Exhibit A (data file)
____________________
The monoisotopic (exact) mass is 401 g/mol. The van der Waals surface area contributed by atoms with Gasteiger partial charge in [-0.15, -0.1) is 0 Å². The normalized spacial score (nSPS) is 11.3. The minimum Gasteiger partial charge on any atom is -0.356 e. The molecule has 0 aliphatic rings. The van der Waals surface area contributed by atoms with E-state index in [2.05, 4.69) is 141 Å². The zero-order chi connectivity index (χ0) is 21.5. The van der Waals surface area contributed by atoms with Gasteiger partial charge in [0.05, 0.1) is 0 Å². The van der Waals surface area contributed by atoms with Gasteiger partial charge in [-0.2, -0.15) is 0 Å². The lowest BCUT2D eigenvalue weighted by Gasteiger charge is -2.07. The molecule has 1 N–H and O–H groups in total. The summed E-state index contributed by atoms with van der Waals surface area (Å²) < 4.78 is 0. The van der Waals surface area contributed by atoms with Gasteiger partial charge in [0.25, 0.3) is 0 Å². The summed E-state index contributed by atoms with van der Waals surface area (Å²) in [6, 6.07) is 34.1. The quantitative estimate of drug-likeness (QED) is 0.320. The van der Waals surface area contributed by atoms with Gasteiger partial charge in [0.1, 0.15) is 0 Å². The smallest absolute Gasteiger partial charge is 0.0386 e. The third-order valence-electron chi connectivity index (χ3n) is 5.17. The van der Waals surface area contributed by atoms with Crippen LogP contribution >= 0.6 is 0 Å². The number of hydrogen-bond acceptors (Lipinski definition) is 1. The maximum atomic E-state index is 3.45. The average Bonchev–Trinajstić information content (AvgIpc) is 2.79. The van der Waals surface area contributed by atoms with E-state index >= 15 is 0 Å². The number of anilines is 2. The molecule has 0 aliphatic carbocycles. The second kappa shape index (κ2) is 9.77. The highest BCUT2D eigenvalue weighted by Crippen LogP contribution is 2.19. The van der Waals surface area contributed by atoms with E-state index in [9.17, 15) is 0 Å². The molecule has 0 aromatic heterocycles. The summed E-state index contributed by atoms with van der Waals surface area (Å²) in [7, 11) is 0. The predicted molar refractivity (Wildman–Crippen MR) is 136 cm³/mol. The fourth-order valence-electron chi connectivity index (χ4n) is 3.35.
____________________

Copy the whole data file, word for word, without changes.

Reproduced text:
The monoisotopic (exact) mass is 401 g/mol. The van der Waals surface area contributed by atoms with Gasteiger partial charge in [-0.15, -0.1) is 0 Å². The normalized spacial score (nSPS) is 11.3. The minimum Gasteiger partial charge on any atom is -0.356 e. The molecule has 0 aliphatic rings. The van der Waals surface area contributed by atoms with E-state index in [2.05, 4.69) is 141 Å². The zero-order chi connectivity index (χ0) is 21.5. The van der Waals surface area contributed by atoms with Gasteiger partial charge in [0.05, 0.1) is 0 Å². The van der Waals surface area contributed by atoms with Gasteiger partial charge in [-0.2, -0.15) is 0 Å². The lowest BCUT2D eigenvalue weighted by Gasteiger charge is -2.07. The molecule has 1 N–H and O–H groups in total. The summed E-state index contributed by atoms with van der Waals surface area (Å²) < 4.78 is 0. The van der Waals surface area contributed by atoms with Gasteiger partial charge in [0.25, 0.3) is 0 Å². The summed E-state index contributed by atoms with van der Waals surface area (Å²) in [6, 6.07) is 34.1. The quantitative estimate of drug-likeness (QED) is 0.320. The van der Waals surface area contributed by atoms with Gasteiger partial charge in [0.1, 0.15) is 0 Å². The smallest absolute Gasteiger partial charge is 0.0386 e. The third-order valence-electron chi connectivity index (χ3n) is 5.17. The van der Waals surface area contributed by atoms with Crippen LogP contribution >= 0.6 is 0 Å². The number of hydrogen-bond acceptors (Lipinski definition) is 1. The maximum atomic E-state index is 3.45. The average Bonchev–Trinajstić information content (AvgIpc) is 2.79. The van der Waals surface area contributed by atoms with E-state index >= 15 is 0 Å². The number of anilines is 2. The molecule has 0 aliphatic carbocycles. The second kappa shape index (κ2) is 9.77. The highest BCUT2D eigenvalue weighted by Crippen LogP contribution is 2.19. The van der Waals surface area contributed by atoms with E-state index in [9.17, 15) is 0 Å². The molecule has 0 aromatic heterocycles. The summed E-state index contributed by atoms with van der Waals surface area (Å²) in [7, 11) is 0. The predicted molar refractivity (Wildman–Crippen MR) is 136 cm³/mol. The fourth-order valence-electron chi connectivity index (χ4n) is 3.35.